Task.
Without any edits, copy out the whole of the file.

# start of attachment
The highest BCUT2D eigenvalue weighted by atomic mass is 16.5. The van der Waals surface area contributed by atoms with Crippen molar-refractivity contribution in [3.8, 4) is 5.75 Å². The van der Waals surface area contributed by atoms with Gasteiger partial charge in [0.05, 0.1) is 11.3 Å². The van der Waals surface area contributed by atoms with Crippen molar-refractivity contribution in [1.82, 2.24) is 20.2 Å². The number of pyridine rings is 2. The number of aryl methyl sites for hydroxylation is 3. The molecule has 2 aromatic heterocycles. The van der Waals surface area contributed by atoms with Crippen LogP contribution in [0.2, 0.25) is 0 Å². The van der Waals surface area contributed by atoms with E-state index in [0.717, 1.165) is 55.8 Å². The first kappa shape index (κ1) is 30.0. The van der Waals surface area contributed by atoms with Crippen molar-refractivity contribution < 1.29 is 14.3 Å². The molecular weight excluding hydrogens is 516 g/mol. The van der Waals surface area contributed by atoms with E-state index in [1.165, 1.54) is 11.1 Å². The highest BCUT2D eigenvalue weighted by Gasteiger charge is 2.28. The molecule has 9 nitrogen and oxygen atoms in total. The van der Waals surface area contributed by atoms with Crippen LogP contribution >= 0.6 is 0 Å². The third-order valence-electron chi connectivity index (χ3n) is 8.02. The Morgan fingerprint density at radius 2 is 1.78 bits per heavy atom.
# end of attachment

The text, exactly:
The highest BCUT2D eigenvalue weighted by atomic mass is 16.5. The van der Waals surface area contributed by atoms with Crippen molar-refractivity contribution in [3.8, 4) is 5.75 Å². The van der Waals surface area contributed by atoms with Gasteiger partial charge in [0.05, 0.1) is 11.3 Å². The van der Waals surface area contributed by atoms with Crippen molar-refractivity contribution in [1.82, 2.24) is 20.2 Å². The number of pyridine rings is 2. The number of aryl methyl sites for hydroxylation is 3. The molecule has 2 aromatic heterocycles. The van der Waals surface area contributed by atoms with Crippen LogP contribution in [0.2, 0.25) is 0 Å². The van der Waals surface area contributed by atoms with E-state index in [0.717, 1.165) is 55.8 Å². The first kappa shape index (κ1) is 30.0. The van der Waals surface area contributed by atoms with Crippen molar-refractivity contribution < 1.29 is 14.3 Å². The molecular weight excluding hydrogens is 516 g/mol. The van der Waals surface area contributed by atoms with E-state index in [1.165, 1.54) is 11.1 Å². The highest BCUT2D eigenvalue weighted by Gasteiger charge is 2.28. The molecule has 9 nitrogen and oxygen atoms in total. The van der Waals surface area contributed by atoms with Crippen LogP contribution >= 0.6 is 0 Å². The third-order valence-electron chi connectivity index (χ3n) is 8.02. The Morgan fingerprint density at radius 2 is 1.78 bits per heavy atom.